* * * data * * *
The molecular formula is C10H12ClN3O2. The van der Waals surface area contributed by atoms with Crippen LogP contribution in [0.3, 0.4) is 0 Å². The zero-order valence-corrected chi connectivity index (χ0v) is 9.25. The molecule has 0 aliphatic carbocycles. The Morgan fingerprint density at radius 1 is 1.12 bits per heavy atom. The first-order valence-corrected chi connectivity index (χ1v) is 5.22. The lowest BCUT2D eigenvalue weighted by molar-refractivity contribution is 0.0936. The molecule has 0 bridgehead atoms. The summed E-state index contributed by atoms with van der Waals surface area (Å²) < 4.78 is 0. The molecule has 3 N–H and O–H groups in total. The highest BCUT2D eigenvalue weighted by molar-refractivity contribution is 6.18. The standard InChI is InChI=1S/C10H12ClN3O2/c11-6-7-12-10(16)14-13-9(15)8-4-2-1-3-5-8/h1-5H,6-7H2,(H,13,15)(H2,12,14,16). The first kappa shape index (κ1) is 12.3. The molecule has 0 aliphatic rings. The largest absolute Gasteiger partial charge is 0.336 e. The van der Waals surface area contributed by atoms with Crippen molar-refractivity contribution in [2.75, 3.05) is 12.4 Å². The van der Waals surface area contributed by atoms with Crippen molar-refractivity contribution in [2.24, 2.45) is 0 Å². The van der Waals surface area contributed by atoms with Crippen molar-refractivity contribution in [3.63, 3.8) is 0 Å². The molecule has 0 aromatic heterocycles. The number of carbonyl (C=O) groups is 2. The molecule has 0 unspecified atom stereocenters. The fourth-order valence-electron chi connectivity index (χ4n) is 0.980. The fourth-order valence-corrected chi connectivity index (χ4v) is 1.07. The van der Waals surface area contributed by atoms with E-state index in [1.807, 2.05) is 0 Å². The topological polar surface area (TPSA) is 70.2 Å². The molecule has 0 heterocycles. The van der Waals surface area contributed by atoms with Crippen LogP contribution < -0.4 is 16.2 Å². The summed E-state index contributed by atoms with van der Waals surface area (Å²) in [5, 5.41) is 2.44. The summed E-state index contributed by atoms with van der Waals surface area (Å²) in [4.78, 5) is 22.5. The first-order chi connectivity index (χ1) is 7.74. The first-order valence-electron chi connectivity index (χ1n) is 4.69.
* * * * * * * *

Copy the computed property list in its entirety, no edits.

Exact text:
The molecular formula is C10H12ClN3O2. The van der Waals surface area contributed by atoms with Crippen LogP contribution in [0.3, 0.4) is 0 Å². The zero-order valence-corrected chi connectivity index (χ0v) is 9.25. The molecule has 0 aliphatic carbocycles. The Morgan fingerprint density at radius 1 is 1.12 bits per heavy atom. The first-order valence-corrected chi connectivity index (χ1v) is 5.22. The lowest BCUT2D eigenvalue weighted by molar-refractivity contribution is 0.0936. The molecule has 0 bridgehead atoms. The summed E-state index contributed by atoms with van der Waals surface area (Å²) < 4.78 is 0. The molecule has 3 N–H and O–H groups in total. The highest BCUT2D eigenvalue weighted by molar-refractivity contribution is 6.18. The standard InChI is InChI=1S/C10H12ClN3O2/c11-6-7-12-10(16)14-13-9(15)8-4-2-1-3-5-8/h1-5H,6-7H2,(H,13,15)(H2,12,14,16). The first kappa shape index (κ1) is 12.3. The molecule has 0 aliphatic rings. The largest absolute Gasteiger partial charge is 0.336 e. The van der Waals surface area contributed by atoms with Crippen molar-refractivity contribution in [2.75, 3.05) is 12.4 Å². The van der Waals surface area contributed by atoms with Crippen molar-refractivity contribution in [2.24, 2.45) is 0 Å². The van der Waals surface area contributed by atoms with Crippen molar-refractivity contribution in [3.63, 3.8) is 0 Å². The molecule has 0 aromatic heterocycles. The number of carbonyl (C=O) groups is 2. The molecule has 0 unspecified atom stereocenters. The fourth-order valence-electron chi connectivity index (χ4n) is 0.980. The fourth-order valence-corrected chi connectivity index (χ4v) is 1.07. The van der Waals surface area contributed by atoms with E-state index in [1.807, 2.05) is 0 Å². The topological polar surface area (TPSA) is 70.2 Å². The molecule has 0 heterocycles. The van der Waals surface area contributed by atoms with Crippen LogP contribution < -0.4 is 16.2 Å². The summed E-state index contributed by atoms with van der Waals surface area (Å²) in [5, 5.41) is 2.44. The summed E-state index contributed by atoms with van der Waals surface area (Å²) in [4.78, 5) is 22.5. The first-order chi connectivity index (χ1) is 7.74. The first-order valence-electron chi connectivity index (χ1n) is 4.69.